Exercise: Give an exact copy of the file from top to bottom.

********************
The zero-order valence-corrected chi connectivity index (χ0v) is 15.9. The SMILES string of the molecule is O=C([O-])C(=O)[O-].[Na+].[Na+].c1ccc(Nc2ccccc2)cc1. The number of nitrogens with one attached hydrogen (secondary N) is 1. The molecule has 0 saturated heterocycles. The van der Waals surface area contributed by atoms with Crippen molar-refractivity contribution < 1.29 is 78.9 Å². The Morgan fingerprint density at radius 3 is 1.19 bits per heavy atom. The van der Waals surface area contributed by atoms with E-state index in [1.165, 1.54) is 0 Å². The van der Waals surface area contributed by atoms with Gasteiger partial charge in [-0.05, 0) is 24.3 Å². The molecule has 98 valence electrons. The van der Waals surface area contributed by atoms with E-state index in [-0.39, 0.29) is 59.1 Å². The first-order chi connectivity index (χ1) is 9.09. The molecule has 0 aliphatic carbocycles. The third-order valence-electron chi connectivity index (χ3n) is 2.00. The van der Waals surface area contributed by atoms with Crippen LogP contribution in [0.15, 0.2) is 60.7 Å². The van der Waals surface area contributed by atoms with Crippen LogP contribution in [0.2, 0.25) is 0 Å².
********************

The zero-order valence-corrected chi connectivity index (χ0v) is 15.9. The SMILES string of the molecule is O=C([O-])C(=O)[O-].[Na+].[Na+].c1ccc(Nc2ccccc2)cc1. The number of nitrogens with one attached hydrogen (secondary N) is 1. The molecule has 0 saturated heterocycles. The van der Waals surface area contributed by atoms with Crippen molar-refractivity contribution < 1.29 is 78.9 Å². The Morgan fingerprint density at radius 3 is 1.19 bits per heavy atom. The van der Waals surface area contributed by atoms with E-state index in [1.165, 1.54) is 0 Å². The van der Waals surface area contributed by atoms with Gasteiger partial charge in [-0.05, 0) is 24.3 Å². The molecule has 98 valence electrons. The van der Waals surface area contributed by atoms with E-state index in [-0.39, 0.29) is 59.1 Å². The first-order chi connectivity index (χ1) is 9.09. The molecule has 0 aliphatic carbocycles. The third-order valence-electron chi connectivity index (χ3n) is 2.00. The van der Waals surface area contributed by atoms with Crippen LogP contribution in [0.15, 0.2) is 60.7 Å². The van der Waals surface area contributed by atoms with Crippen LogP contribution in [0.2, 0.25) is 0 Å².